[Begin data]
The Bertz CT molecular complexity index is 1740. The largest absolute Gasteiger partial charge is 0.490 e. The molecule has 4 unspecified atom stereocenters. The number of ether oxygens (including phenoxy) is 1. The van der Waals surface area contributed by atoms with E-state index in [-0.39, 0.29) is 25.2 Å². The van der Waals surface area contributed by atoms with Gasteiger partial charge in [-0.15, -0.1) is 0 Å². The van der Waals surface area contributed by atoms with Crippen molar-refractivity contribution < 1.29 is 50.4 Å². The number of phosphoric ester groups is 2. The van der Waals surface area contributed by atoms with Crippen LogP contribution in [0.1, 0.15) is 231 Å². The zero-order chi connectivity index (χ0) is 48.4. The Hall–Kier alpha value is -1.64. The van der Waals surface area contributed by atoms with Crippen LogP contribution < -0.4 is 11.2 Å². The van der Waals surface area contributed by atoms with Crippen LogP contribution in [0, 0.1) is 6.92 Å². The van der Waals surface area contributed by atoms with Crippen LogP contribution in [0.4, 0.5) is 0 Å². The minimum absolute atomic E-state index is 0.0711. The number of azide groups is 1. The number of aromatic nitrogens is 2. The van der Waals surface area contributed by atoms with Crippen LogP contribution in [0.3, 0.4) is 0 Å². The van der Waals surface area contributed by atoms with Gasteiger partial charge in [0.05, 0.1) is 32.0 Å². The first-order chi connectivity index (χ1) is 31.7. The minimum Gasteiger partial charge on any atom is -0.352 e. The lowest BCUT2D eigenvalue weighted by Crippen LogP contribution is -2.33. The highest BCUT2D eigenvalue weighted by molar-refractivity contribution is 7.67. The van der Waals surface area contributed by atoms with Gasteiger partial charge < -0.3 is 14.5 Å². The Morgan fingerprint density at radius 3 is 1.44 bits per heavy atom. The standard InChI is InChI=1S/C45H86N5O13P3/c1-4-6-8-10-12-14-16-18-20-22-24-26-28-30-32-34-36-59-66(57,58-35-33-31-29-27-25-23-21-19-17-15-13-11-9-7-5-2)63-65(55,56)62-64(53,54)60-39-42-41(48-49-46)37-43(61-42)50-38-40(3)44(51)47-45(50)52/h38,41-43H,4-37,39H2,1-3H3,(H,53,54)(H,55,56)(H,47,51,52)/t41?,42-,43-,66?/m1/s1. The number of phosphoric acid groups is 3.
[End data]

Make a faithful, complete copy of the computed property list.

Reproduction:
The Bertz CT molecular complexity index is 1740. The largest absolute Gasteiger partial charge is 0.490 e. The molecule has 4 unspecified atom stereocenters. The number of ether oxygens (including phenoxy) is 1. The van der Waals surface area contributed by atoms with E-state index in [-0.39, 0.29) is 25.2 Å². The van der Waals surface area contributed by atoms with Gasteiger partial charge in [-0.15, -0.1) is 0 Å². The van der Waals surface area contributed by atoms with Crippen molar-refractivity contribution < 1.29 is 50.4 Å². The number of phosphoric ester groups is 2. The van der Waals surface area contributed by atoms with Crippen LogP contribution in [0.1, 0.15) is 231 Å². The zero-order chi connectivity index (χ0) is 48.4. The Hall–Kier alpha value is -1.64. The van der Waals surface area contributed by atoms with Crippen LogP contribution < -0.4 is 11.2 Å². The van der Waals surface area contributed by atoms with Crippen LogP contribution in [0, 0.1) is 6.92 Å². The van der Waals surface area contributed by atoms with Crippen LogP contribution in [0.4, 0.5) is 0 Å². The minimum absolute atomic E-state index is 0.0711. The number of azide groups is 1. The number of aromatic nitrogens is 2. The van der Waals surface area contributed by atoms with Crippen LogP contribution in [0.3, 0.4) is 0 Å². The van der Waals surface area contributed by atoms with Gasteiger partial charge in [0.05, 0.1) is 32.0 Å². The first-order chi connectivity index (χ1) is 31.7. The minimum Gasteiger partial charge on any atom is -0.352 e. The lowest BCUT2D eigenvalue weighted by Crippen LogP contribution is -2.33. The highest BCUT2D eigenvalue weighted by molar-refractivity contribution is 7.67. The van der Waals surface area contributed by atoms with Gasteiger partial charge < -0.3 is 14.5 Å². The Morgan fingerprint density at radius 3 is 1.44 bits per heavy atom. The standard InChI is InChI=1S/C45H86N5O13P3/c1-4-6-8-10-12-14-16-18-20-22-24-26-28-30-32-34-36-59-66(57,58-35-33-31-29-27-25-23-21-19-17-15-13-11-9-7-5-2)63-65(55,56)62-64(53,54)60-39-42-41(48-49-46)37-43(61-42)50-38-40(3)44(51)47-45(50)52/h38,41-43H,4-37,39H2,1-3H3,(H,53,54)(H,55,56)(H,47,51,52)/t41?,42-,43-,66?/m1/s1. The number of phosphoric acid groups is 3.